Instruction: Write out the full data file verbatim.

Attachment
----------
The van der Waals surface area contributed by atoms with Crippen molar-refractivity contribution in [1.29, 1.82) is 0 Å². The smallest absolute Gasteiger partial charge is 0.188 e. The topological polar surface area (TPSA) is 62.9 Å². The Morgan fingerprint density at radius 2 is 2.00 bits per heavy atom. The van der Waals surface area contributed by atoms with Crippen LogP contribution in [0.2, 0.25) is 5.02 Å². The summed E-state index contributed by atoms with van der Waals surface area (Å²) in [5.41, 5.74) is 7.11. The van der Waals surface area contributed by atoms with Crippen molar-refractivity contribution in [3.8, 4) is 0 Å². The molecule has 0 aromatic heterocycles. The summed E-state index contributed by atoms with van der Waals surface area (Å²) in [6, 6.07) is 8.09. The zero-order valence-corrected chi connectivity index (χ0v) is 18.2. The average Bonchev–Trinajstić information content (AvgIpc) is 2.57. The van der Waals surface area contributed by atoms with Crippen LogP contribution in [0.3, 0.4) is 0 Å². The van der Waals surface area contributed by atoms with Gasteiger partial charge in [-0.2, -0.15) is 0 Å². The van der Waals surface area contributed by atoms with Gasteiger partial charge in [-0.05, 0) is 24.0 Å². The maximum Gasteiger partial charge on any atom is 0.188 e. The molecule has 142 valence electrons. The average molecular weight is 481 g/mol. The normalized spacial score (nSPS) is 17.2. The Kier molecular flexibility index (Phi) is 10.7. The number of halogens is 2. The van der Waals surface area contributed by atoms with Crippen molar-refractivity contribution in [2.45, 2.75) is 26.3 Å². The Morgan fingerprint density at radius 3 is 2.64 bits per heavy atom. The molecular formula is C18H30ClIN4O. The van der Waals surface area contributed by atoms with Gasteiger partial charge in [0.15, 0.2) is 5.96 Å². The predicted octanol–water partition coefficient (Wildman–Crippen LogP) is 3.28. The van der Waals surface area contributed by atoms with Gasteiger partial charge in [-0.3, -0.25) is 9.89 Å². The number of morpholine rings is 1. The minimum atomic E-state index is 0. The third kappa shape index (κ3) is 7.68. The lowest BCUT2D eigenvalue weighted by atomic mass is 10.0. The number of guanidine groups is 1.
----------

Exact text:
The van der Waals surface area contributed by atoms with Crippen molar-refractivity contribution in [1.29, 1.82) is 0 Å². The smallest absolute Gasteiger partial charge is 0.188 e. The topological polar surface area (TPSA) is 62.9 Å². The Morgan fingerprint density at radius 2 is 2.00 bits per heavy atom. The van der Waals surface area contributed by atoms with Crippen LogP contribution in [0.2, 0.25) is 5.02 Å². The summed E-state index contributed by atoms with van der Waals surface area (Å²) in [5.41, 5.74) is 7.11. The van der Waals surface area contributed by atoms with Crippen molar-refractivity contribution in [3.8, 4) is 0 Å². The molecule has 0 aromatic heterocycles. The summed E-state index contributed by atoms with van der Waals surface area (Å²) in [6, 6.07) is 8.09. The zero-order valence-corrected chi connectivity index (χ0v) is 18.2. The average Bonchev–Trinajstić information content (AvgIpc) is 2.57. The van der Waals surface area contributed by atoms with Crippen LogP contribution in [0.3, 0.4) is 0 Å². The van der Waals surface area contributed by atoms with Gasteiger partial charge in [-0.2, -0.15) is 0 Å². The van der Waals surface area contributed by atoms with Gasteiger partial charge in [-0.05, 0) is 24.0 Å². The maximum Gasteiger partial charge on any atom is 0.188 e. The molecule has 142 valence electrons. The average molecular weight is 481 g/mol. The normalized spacial score (nSPS) is 17.2. The Kier molecular flexibility index (Phi) is 10.7. The number of halogens is 2. The van der Waals surface area contributed by atoms with Crippen molar-refractivity contribution in [2.45, 2.75) is 26.3 Å². The Morgan fingerprint density at radius 3 is 2.64 bits per heavy atom. The molecular formula is C18H30ClIN4O. The van der Waals surface area contributed by atoms with Gasteiger partial charge in [0.15, 0.2) is 5.96 Å². The predicted octanol–water partition coefficient (Wildman–Crippen LogP) is 3.28. The van der Waals surface area contributed by atoms with Gasteiger partial charge in [-0.3, -0.25) is 9.89 Å². The number of morpholine rings is 1. The minimum atomic E-state index is 0. The third kappa shape index (κ3) is 7.68. The lowest BCUT2D eigenvalue weighted by atomic mass is 10.0. The number of guanidine groups is 1.